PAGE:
Bailey loves karate and swimming, and is an avid artist and creative dancer. And like any normal child, she had a routine visit to her family doctor in April 2003 -- shortly after her fifth birthday. Within two months, however, she became extremely ill.
Bailey's mother, Terri, knew something was wrong when Bailey could not overcome a case of strep throat. After several trips to the doctor and urgent care for symptoms thought to be related to allergies -- a very pale Bailey was admitted to the hospital on June 12, 2003.
Althought leukemia was suspected, Doctors faced a challenge in diagnosing her illness. Bailey spent the next four weeks undergoing every test for every disease known to man, as her doctors put it. During this time she endured intubation in the ICU for nine days after going into respiratory distress. What was perfectly clear was that Bailey was very, very sick.
In mid-July, Bailey's monocytes and white blood count spiked dramatically and the consensus of many teams of doctors from throughout the United States was that Bailey indeed had JMML (juvenile myelomonocytic leukemia), an extremely rare and deadly form of childhood cancer. Only 20 per cent of children diagnosed with this disease survive. Most cases of JMML are diagnosed in infants and toddlers; Bailey, at five-years-old was considered old for this diagnosis.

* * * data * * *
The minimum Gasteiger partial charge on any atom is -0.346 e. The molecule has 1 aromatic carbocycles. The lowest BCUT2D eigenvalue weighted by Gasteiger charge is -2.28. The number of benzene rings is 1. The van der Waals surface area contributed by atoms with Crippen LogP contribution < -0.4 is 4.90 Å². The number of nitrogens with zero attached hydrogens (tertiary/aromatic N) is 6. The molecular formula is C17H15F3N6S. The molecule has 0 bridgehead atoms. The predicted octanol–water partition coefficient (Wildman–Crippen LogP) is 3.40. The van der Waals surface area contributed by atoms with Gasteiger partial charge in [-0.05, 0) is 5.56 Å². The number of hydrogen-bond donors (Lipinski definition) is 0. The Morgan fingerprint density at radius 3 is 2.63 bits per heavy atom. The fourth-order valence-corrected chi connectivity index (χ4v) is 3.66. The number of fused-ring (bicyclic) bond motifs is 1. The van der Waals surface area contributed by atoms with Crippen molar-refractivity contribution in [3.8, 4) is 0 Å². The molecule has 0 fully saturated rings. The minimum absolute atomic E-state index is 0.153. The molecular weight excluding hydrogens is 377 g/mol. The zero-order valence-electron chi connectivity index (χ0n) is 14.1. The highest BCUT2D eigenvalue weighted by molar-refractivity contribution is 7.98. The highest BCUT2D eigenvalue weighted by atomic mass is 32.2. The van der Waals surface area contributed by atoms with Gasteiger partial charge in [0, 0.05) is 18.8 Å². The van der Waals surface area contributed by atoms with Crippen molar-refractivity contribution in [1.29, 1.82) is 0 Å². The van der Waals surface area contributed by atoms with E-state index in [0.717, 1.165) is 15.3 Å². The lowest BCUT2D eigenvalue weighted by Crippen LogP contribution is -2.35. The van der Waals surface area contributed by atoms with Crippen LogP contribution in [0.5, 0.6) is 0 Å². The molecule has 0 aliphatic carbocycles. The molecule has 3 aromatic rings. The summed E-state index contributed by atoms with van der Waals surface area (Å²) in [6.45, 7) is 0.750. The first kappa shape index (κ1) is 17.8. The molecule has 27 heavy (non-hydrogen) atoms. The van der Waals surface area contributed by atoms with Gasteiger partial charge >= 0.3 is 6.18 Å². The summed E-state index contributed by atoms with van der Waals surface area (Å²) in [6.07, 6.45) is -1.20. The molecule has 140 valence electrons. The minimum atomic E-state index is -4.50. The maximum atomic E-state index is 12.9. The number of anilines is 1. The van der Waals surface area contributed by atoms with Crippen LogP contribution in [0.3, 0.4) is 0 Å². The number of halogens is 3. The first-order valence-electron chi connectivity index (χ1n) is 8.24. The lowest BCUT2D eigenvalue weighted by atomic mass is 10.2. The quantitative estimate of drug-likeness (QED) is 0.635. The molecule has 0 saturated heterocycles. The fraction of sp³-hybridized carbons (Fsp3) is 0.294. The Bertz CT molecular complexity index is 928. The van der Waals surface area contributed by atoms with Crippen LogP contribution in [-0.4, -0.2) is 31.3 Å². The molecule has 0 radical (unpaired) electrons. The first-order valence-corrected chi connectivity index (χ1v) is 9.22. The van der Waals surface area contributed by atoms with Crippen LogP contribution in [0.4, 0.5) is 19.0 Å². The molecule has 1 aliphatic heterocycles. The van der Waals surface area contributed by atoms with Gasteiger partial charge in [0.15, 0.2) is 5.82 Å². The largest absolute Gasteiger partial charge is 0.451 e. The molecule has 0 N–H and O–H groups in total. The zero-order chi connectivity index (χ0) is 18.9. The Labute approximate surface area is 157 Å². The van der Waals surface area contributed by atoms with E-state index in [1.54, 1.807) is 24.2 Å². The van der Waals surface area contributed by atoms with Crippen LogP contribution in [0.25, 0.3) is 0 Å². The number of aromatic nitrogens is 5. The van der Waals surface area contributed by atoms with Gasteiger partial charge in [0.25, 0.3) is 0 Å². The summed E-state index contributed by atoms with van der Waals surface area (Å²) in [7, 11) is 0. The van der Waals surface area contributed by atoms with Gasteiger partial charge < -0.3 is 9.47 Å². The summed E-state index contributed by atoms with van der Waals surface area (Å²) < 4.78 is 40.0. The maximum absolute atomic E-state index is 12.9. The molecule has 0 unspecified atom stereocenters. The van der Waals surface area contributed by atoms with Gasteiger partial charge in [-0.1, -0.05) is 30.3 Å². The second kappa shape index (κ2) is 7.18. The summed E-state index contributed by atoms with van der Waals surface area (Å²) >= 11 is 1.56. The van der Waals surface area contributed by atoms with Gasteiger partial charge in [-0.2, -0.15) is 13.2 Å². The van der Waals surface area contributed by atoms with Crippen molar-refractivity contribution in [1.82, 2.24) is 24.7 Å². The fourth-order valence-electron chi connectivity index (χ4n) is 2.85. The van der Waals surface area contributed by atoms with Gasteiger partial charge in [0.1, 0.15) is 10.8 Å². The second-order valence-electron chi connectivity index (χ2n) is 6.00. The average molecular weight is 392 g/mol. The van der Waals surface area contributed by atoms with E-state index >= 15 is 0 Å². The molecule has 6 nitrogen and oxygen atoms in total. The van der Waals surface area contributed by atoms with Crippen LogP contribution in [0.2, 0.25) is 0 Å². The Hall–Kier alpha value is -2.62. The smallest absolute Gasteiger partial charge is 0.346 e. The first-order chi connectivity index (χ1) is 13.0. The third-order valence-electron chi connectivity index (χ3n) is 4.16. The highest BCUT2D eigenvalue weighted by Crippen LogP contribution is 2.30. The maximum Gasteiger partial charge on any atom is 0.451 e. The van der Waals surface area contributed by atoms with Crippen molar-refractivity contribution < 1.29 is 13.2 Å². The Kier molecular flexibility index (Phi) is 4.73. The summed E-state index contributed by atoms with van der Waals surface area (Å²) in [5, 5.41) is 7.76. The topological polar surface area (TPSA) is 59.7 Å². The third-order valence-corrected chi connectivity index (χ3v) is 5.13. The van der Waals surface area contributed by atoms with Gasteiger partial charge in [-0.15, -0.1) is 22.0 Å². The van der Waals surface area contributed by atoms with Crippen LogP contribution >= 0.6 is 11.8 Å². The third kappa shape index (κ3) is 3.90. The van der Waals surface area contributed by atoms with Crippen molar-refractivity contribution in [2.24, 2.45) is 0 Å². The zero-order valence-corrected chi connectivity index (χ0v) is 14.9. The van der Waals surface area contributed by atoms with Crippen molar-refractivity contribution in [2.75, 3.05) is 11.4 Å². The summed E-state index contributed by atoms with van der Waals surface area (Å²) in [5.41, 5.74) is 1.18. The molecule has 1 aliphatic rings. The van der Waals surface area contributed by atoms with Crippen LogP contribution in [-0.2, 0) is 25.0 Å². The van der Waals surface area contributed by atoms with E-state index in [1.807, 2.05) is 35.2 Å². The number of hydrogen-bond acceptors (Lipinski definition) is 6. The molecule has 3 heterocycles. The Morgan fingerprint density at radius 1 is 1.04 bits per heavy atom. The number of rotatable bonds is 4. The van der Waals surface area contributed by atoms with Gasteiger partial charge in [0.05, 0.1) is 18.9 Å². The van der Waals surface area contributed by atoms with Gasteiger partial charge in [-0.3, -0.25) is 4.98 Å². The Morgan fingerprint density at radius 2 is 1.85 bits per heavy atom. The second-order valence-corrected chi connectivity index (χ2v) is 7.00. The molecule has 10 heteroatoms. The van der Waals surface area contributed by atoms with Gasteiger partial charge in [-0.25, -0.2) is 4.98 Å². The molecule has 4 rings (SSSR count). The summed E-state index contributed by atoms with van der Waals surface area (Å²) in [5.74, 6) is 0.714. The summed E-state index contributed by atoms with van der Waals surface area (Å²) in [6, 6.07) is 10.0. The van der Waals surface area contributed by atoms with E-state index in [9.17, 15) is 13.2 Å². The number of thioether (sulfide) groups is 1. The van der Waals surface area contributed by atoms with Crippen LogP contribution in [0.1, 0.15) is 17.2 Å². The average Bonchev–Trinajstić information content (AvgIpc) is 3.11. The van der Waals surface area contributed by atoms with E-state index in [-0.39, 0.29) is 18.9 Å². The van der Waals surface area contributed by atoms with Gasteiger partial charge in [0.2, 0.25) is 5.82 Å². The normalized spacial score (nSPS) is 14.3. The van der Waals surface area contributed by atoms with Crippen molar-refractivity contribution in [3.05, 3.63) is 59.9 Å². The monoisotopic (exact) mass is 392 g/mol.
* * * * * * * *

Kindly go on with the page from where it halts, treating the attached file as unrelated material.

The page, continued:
JMML does not typically respond to conventional chemotherapy and raditation therapy, so a bone marrow transplant was the only possible cure. Against all odds, Bailey's father, Roger, was a donor match. Since less than 0.5 percent of parents are a match, this was extremely rare.
Five days before Bailey's transplant, the doctors discovered she had two spleens, both of which required removal before her procedure. Bailey received her bone marrow transplant on Oct. 21, 2003, and she responded well. However, having been bedridden for so long, she needed to build up her strength afterward. She finally returned home for good in mid-December 2003.
Almost immediately, Bailey's condition dramatically improved. By April 1, 2004 -- less than six months after her transplant -- she was again practicing karate and soon returned to school. One year after her transplant, Bailey had completely returned to normal health and happiness and all the activities she enjoyed before her diagnosis!